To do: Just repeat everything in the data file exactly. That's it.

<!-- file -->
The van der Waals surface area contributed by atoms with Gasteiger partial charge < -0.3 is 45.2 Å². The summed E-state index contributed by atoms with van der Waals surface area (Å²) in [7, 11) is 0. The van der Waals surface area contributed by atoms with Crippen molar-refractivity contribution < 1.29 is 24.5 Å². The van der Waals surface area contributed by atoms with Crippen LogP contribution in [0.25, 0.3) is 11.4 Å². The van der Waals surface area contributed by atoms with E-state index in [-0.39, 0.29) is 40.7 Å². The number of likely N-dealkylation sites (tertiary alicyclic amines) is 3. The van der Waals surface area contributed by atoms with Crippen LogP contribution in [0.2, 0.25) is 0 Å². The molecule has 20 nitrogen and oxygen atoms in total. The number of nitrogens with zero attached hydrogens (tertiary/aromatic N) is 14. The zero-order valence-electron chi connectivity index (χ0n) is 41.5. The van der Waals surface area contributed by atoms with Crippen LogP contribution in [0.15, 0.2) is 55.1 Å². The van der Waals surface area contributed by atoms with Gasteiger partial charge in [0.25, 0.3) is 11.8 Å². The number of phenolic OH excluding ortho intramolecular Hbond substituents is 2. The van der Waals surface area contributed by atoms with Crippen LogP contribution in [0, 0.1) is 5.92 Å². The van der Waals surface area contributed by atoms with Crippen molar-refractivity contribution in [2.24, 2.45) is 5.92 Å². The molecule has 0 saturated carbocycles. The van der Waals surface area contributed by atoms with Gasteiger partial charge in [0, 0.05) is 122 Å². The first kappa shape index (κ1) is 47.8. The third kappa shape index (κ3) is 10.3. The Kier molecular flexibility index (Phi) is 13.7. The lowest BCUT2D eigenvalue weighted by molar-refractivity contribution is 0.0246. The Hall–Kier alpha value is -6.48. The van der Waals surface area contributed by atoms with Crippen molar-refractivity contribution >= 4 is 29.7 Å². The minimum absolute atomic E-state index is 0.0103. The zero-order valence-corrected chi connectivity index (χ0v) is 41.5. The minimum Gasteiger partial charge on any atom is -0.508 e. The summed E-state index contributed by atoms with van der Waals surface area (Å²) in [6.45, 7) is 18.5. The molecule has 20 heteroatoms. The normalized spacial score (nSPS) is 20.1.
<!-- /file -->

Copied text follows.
The van der Waals surface area contributed by atoms with Gasteiger partial charge < -0.3 is 45.2 Å². The summed E-state index contributed by atoms with van der Waals surface area (Å²) in [7, 11) is 0. The van der Waals surface area contributed by atoms with Crippen molar-refractivity contribution < 1.29 is 24.5 Å². The van der Waals surface area contributed by atoms with Crippen LogP contribution in [0.25, 0.3) is 11.4 Å². The van der Waals surface area contributed by atoms with E-state index in [-0.39, 0.29) is 40.7 Å². The number of likely N-dealkylation sites (tertiary alicyclic amines) is 3. The van der Waals surface area contributed by atoms with Crippen LogP contribution in [0.2, 0.25) is 0 Å². The molecule has 20 nitrogen and oxygen atoms in total. The number of nitrogens with zero attached hydrogens (tertiary/aromatic N) is 14. The zero-order valence-electron chi connectivity index (χ0n) is 41.5. The van der Waals surface area contributed by atoms with Crippen LogP contribution in [0.15, 0.2) is 55.1 Å². The van der Waals surface area contributed by atoms with Gasteiger partial charge in [0.25, 0.3) is 11.8 Å². The number of phenolic OH excluding ortho intramolecular Hbond substituents is 2. The van der Waals surface area contributed by atoms with Crippen LogP contribution in [0, 0.1) is 5.92 Å². The van der Waals surface area contributed by atoms with Crippen molar-refractivity contribution in [2.24, 2.45) is 5.92 Å². The molecule has 0 saturated carbocycles. The van der Waals surface area contributed by atoms with Gasteiger partial charge in [0, 0.05) is 122 Å². The first kappa shape index (κ1) is 47.8. The third kappa shape index (κ3) is 10.3. The Kier molecular flexibility index (Phi) is 13.7. The lowest BCUT2D eigenvalue weighted by molar-refractivity contribution is 0.0246. The Hall–Kier alpha value is -6.48. The van der Waals surface area contributed by atoms with Crippen molar-refractivity contribution >= 4 is 29.7 Å². The minimum absolute atomic E-state index is 0.0103. The zero-order valence-corrected chi connectivity index (χ0v) is 41.5. The minimum Gasteiger partial charge on any atom is -0.508 e. The summed E-state index contributed by atoms with van der Waals surface area (Å²) in [6.45, 7) is 18.5. The molecule has 20 heteroatoms. The normalized spacial score (nSPS) is 20.1.